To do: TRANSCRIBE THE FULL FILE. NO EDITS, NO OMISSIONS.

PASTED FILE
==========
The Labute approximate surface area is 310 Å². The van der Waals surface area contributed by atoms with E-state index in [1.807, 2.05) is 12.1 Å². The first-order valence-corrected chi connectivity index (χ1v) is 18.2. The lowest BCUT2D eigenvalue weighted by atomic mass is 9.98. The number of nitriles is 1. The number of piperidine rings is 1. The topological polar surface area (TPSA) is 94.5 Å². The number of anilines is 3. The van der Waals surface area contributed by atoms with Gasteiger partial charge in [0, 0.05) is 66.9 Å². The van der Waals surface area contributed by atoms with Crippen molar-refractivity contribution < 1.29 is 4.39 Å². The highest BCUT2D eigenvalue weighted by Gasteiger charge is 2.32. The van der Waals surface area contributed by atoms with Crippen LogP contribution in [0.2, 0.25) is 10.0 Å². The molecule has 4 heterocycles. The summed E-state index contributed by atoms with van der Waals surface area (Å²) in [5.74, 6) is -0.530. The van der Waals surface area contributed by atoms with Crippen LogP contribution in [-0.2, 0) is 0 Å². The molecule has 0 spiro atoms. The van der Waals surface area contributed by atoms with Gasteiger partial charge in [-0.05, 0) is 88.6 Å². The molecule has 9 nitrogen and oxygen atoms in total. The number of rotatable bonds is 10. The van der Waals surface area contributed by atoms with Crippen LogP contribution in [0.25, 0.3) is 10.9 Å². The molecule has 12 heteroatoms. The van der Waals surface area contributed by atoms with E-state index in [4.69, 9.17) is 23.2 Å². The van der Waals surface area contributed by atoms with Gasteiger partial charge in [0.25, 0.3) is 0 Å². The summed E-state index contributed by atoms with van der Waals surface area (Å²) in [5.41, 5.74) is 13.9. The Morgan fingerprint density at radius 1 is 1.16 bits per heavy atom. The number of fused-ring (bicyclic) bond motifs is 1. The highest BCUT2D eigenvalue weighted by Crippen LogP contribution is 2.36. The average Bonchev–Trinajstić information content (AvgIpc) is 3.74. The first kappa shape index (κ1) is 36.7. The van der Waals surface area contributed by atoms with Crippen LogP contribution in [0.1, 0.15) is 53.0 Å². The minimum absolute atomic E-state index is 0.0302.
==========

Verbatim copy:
The Labute approximate surface area is 310 Å². The van der Waals surface area contributed by atoms with E-state index in [1.807, 2.05) is 12.1 Å². The first-order valence-corrected chi connectivity index (χ1v) is 18.2. The lowest BCUT2D eigenvalue weighted by atomic mass is 9.98. The number of nitriles is 1. The number of piperidine rings is 1. The topological polar surface area (TPSA) is 94.5 Å². The number of anilines is 3. The van der Waals surface area contributed by atoms with Gasteiger partial charge in [0, 0.05) is 66.9 Å². The van der Waals surface area contributed by atoms with Crippen molar-refractivity contribution < 1.29 is 4.39 Å². The highest BCUT2D eigenvalue weighted by Gasteiger charge is 2.32. The van der Waals surface area contributed by atoms with Crippen LogP contribution in [0.2, 0.25) is 10.0 Å². The molecule has 4 heterocycles. The summed E-state index contributed by atoms with van der Waals surface area (Å²) in [5.74, 6) is -0.530. The van der Waals surface area contributed by atoms with Crippen LogP contribution in [-0.2, 0) is 0 Å². The molecule has 0 spiro atoms. The van der Waals surface area contributed by atoms with Gasteiger partial charge in [-0.05, 0) is 88.6 Å². The molecule has 9 nitrogen and oxygen atoms in total. The number of rotatable bonds is 10. The van der Waals surface area contributed by atoms with Crippen LogP contribution in [0.25, 0.3) is 10.9 Å². The molecule has 12 heteroatoms. The van der Waals surface area contributed by atoms with E-state index in [4.69, 9.17) is 23.2 Å². The van der Waals surface area contributed by atoms with Gasteiger partial charge in [0.25, 0.3) is 0 Å². The summed E-state index contributed by atoms with van der Waals surface area (Å²) in [5.41, 5.74) is 13.9. The Morgan fingerprint density at radius 1 is 1.16 bits per heavy atom. The number of fused-ring (bicyclic) bond motifs is 1. The highest BCUT2D eigenvalue weighted by Crippen LogP contribution is 2.36. The average Bonchev–Trinajstić information content (AvgIpc) is 3.74. The first kappa shape index (κ1) is 36.7. The van der Waals surface area contributed by atoms with Crippen LogP contribution in [0.1, 0.15) is 53.0 Å². The minimum absolute atomic E-state index is 0.0302.